Waste cooking oil-to-biodiesel operations are getting some help as biotech company Novozymes introduces a new enzyme just for that kind of operation. This company news release says Novozymes Eversa® is the first commercially available enzymatic solution to make biodiesel from waste oils and gives producers more feedstock selection at lower costs.
Growing demand for vegetable oil in the food industry has resulted in increased prices, causing biodiesel producers to search for alternative – and more sustainable – feedstocks. Most of the oils currently used are sourced from soybeans, palm or rapeseed, and typically contain less than 0.5% free fatty acids (FFA). Existing biodiesel process designs have difficulty handling oils containing more than 0.5% FFA, meaning that waste oils with high FFAs have not been a viable feedstock option until now.
“The idea of enzymatic biodiesel is not new, but the costs involved have been too high for commercial viability,” says Frederik Mejlby, marketing director for Novozymes’ Grain Processing division. “Eversa changes this and enables biodiesel producers to finally work with waste oils and enjoy feedstock flexibility to avoid the pinch of volatile pricing.”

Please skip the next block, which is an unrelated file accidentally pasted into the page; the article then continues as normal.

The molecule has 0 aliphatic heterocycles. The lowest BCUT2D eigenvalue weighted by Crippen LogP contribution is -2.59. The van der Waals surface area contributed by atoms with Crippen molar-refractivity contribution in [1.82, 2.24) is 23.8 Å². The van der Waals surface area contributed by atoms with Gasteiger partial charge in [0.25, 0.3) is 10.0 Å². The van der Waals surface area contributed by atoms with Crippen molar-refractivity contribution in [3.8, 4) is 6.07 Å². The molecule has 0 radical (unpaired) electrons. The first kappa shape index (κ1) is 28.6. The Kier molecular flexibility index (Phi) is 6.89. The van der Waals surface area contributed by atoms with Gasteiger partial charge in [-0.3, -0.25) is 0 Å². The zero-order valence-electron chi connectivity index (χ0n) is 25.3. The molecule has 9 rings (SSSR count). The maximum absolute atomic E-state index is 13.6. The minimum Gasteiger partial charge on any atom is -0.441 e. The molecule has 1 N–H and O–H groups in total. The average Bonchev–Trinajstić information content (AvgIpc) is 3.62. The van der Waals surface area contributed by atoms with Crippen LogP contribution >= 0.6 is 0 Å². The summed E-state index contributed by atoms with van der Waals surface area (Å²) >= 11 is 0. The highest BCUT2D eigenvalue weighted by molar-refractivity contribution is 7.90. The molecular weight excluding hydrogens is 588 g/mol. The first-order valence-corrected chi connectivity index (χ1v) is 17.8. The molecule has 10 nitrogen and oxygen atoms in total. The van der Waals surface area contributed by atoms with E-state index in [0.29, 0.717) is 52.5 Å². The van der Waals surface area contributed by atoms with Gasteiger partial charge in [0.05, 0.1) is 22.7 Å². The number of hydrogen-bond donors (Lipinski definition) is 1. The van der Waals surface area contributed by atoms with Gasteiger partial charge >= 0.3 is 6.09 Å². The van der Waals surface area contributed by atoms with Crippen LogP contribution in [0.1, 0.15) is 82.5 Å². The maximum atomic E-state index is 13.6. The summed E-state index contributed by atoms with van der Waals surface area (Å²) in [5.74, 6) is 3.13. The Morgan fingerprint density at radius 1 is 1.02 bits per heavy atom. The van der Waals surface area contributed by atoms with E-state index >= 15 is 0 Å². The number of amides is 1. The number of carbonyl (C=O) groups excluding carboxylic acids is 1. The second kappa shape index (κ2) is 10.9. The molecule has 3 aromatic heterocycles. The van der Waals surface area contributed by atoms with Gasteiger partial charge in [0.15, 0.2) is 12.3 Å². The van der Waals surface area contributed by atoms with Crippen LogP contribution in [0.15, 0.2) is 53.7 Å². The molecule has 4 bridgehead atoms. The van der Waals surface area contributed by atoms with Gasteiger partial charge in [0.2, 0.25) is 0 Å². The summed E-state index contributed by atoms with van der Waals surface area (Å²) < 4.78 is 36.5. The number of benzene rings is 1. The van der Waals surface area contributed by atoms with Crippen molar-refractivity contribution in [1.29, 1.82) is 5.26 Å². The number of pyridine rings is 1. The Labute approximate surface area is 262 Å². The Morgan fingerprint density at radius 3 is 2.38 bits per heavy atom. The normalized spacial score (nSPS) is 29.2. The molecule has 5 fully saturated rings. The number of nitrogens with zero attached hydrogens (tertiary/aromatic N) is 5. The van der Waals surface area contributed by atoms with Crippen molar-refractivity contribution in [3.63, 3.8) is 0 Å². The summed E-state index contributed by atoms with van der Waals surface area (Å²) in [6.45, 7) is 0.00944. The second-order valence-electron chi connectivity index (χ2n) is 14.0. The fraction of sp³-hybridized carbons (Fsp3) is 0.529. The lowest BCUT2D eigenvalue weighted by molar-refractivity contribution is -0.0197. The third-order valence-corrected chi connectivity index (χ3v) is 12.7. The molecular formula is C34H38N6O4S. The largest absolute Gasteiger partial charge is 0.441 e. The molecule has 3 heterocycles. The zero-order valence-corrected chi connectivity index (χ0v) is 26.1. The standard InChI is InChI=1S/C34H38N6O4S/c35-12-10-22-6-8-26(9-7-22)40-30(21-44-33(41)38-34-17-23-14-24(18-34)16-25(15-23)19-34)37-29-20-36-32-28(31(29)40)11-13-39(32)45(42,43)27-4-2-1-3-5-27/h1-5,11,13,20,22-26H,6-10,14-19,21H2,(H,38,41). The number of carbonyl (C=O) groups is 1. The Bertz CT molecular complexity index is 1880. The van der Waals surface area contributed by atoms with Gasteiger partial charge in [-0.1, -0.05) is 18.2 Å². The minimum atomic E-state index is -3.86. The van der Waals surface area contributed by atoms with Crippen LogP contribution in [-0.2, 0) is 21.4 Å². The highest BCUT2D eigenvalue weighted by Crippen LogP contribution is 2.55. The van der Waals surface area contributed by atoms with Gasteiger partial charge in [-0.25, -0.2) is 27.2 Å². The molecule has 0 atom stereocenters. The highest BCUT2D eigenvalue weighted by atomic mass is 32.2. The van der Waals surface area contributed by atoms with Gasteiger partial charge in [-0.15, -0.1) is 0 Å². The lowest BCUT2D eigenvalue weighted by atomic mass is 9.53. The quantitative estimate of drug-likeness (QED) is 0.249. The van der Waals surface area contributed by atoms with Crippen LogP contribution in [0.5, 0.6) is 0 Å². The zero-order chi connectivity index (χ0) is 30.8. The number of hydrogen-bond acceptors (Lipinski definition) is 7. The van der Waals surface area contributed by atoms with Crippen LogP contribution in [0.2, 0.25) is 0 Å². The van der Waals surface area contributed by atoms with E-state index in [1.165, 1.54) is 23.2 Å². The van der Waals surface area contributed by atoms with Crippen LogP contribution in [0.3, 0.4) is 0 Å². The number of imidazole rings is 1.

Novozymes officials say Eversa will work with a broad range of fatty materials as feedstock, although initially intended for used cooking oil, DDGS corn oil and fatty acid distillates. They do say most biodiesel producers would have to convert their plants to an enzymatic process.
“The enzymatic process uses less energy, and the cost of waste oil as a feedstock is significantly lower than refined oils,” says Frederik Mejlby. “A small number of plants have been producing biodiesel from waste oils using existing technologies. But this has not been cost-efficient until now, broadly speaking, as the waste oils have had to be refined before being processed using chemicals. We hope that our technology can unleash more of the potential in these lower grade feedstocks.”